High Intensity Focused Ultrasound (HIFU)
Physicists and engineers at Indiana University School of Medicine pioneered high intensity focused ultrasound (HIFU) in the 1970s. Through continued work, urology researchers at the school helped advance this treatment. The first HIFU research protocol was developed at Indiana University School of Medicine with current department of urology chair Michael Koch, MD, and professor of urology Thomas Gardner, MD, contributing.
HIFU is a non-invasive, focal treatment for prostate cancer that allows precise application of heat to destroy cancer tissue. A probe is placed in the rectum for treatment, and high-energy ultrasound waves are focused on the prostate, which is 1-4 centimeters away. Importantly, the intervening tissue including the rectum is not heated. The treatment is radiation free and does not require incisions.
Aggressive or large prostate cancers are best treated with surgical removal or radiation, but smaller or less aggressive cancers are good candidates for treatment with HIFU. Some advantages of focal HIFU treatment include lower rates of urinary leakage (incontinence), better erectile function outcomes, and the ability to go home the same day. A urinary catheter may still be needed for a couple days, but this is less than the week typically required by surgical removal of the prostate.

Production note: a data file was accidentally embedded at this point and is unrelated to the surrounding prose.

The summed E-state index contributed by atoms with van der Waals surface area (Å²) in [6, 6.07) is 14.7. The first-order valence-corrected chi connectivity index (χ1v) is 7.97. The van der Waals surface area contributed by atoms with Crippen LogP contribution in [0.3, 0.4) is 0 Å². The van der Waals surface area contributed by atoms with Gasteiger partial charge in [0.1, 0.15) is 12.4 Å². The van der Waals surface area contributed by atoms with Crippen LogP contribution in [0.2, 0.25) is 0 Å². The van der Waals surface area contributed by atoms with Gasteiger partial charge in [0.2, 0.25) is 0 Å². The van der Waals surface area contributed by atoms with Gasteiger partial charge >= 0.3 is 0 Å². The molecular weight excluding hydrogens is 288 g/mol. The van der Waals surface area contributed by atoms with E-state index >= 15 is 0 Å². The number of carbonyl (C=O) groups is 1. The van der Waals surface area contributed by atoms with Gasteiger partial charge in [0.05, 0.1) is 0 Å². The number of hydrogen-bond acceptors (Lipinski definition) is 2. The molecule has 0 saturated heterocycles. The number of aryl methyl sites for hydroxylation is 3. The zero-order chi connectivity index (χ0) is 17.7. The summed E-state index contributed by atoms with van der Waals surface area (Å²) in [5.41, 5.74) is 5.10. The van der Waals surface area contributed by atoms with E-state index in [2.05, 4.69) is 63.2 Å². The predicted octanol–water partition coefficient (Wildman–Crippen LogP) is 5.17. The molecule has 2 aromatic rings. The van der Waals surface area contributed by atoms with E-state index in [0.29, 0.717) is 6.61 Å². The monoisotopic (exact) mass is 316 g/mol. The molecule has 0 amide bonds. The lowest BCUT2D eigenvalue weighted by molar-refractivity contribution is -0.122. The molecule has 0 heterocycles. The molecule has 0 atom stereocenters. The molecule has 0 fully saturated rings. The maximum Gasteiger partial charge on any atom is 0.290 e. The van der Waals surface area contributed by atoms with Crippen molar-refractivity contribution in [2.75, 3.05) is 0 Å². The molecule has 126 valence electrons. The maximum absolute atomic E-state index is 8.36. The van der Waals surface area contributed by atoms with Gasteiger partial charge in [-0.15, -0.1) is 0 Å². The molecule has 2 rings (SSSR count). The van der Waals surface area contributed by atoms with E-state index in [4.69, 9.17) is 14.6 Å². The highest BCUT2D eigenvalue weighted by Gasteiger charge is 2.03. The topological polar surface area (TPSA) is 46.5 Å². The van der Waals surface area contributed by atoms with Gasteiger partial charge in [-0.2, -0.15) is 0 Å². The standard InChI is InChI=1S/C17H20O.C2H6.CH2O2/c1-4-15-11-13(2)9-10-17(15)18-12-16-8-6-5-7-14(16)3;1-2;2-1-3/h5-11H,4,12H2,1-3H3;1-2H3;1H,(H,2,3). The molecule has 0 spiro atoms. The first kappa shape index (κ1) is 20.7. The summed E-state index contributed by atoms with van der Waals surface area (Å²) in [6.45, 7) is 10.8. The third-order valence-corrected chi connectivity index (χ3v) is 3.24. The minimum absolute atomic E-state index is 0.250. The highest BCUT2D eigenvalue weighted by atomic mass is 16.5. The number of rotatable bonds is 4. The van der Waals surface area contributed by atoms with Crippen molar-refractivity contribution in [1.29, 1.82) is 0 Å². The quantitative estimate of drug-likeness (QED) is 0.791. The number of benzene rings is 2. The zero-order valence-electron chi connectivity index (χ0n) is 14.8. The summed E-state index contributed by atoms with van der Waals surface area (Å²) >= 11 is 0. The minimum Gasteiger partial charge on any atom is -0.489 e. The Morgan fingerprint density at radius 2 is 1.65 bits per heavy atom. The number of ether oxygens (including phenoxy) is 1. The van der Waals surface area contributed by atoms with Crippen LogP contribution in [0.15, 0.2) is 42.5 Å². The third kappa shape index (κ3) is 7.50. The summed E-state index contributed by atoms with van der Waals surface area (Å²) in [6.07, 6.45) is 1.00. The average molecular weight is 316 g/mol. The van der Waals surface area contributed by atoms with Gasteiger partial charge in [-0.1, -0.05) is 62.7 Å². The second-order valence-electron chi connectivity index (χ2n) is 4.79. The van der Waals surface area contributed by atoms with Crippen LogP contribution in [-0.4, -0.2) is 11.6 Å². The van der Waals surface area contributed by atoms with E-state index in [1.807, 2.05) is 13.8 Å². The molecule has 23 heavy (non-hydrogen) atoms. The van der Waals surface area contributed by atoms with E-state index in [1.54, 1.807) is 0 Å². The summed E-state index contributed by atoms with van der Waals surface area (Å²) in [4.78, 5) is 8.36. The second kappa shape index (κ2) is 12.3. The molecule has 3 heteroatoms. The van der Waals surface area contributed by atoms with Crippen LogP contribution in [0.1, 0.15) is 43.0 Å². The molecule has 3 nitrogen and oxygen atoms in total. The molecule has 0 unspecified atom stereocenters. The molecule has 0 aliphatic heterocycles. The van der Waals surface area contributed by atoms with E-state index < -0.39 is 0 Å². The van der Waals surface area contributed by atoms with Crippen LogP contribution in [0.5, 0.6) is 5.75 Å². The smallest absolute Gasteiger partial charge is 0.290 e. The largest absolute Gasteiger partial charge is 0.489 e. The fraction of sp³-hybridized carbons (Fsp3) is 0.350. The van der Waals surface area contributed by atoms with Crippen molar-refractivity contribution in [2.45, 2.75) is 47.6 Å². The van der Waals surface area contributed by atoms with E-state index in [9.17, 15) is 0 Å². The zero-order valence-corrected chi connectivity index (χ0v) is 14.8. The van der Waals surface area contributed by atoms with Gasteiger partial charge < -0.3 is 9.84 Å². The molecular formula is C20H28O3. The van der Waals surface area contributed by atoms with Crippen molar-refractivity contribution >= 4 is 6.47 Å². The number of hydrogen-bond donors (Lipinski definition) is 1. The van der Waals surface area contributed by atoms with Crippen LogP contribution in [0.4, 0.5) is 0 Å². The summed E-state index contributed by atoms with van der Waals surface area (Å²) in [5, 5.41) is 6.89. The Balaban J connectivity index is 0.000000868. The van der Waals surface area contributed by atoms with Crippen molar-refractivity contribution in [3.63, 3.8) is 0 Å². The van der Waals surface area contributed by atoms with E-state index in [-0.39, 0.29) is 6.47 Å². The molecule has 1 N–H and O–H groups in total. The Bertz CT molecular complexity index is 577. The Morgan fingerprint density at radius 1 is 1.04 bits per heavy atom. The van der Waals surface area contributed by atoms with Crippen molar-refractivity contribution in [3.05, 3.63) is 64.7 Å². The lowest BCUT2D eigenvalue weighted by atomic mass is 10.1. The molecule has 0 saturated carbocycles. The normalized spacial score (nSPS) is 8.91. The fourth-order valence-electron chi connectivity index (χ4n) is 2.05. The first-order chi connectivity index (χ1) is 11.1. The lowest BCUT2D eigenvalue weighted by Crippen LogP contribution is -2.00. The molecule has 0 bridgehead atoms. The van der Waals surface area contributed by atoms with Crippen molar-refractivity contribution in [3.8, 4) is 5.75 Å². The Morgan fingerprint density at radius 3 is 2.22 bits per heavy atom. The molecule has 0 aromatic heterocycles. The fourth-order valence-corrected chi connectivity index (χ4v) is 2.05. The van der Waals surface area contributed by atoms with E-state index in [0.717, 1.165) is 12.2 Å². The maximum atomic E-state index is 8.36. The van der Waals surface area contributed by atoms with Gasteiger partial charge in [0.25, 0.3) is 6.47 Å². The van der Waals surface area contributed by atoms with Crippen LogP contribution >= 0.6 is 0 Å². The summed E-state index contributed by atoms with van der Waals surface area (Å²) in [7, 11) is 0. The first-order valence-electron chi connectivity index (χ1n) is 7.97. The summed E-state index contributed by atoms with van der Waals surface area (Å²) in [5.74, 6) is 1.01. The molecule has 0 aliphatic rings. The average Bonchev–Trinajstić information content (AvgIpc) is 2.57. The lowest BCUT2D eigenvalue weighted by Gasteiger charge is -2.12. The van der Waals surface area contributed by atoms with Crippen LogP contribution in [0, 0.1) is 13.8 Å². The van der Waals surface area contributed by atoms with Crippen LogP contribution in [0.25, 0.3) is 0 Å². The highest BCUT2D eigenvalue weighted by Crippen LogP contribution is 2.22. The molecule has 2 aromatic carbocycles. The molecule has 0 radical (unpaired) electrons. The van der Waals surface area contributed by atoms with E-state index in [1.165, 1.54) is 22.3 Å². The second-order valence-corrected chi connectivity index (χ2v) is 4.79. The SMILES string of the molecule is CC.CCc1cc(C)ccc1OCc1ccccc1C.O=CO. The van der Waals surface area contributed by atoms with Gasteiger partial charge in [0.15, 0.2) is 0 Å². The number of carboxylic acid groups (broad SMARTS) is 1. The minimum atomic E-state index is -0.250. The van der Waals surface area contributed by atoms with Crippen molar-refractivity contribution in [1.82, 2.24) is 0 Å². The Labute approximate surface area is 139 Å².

Following FDA approval of Sonablate® in 2015, Indiana University School of Medicine Department of Urology faculty physicians became among the first to acquire the system to provide HIFU to patients as a focal treatment for prostate cancer, with the first device being built in Indianapolis in 1996. On April 26, 2000 a cancer symposium was held at Indiana University School of Medicine where the first research protocol was crafted for HIFU prostate treatment in the United States. Participants included Koch and Gardner as well as researchers from University Hospital Cleveland, Wake Forest University, University of Bern, University of Vienna and University of Amsterdam, among others.
In 2007, Koch with others at IU School of Medicine published on the first 20 patients treated with HIFU in United States. The study showed the treatment had few side effects and had the potential to be an effective treatment option for early-stage prostate cancer. They found that ablation of the whole gland can cause temporary swelling and the need for a temporary urinary catheter. This increased the interest in focal or partial-gland ablation. Subsequent studies on HIFU partial gland treatment have demonstrated preservation of erections in close to 90 percent and a 100 percent pad-free rate by three months.
The first HIFU system (Sonablate®) was manufactured in Indianapolis in 1996 for a company called Focus Surgery. SonaCare Medical, LLC was established in 2013. Sonablate® became the first device approved by the FDA for HIFU in 2015. The video below includes more information about how the Sonablate® device works.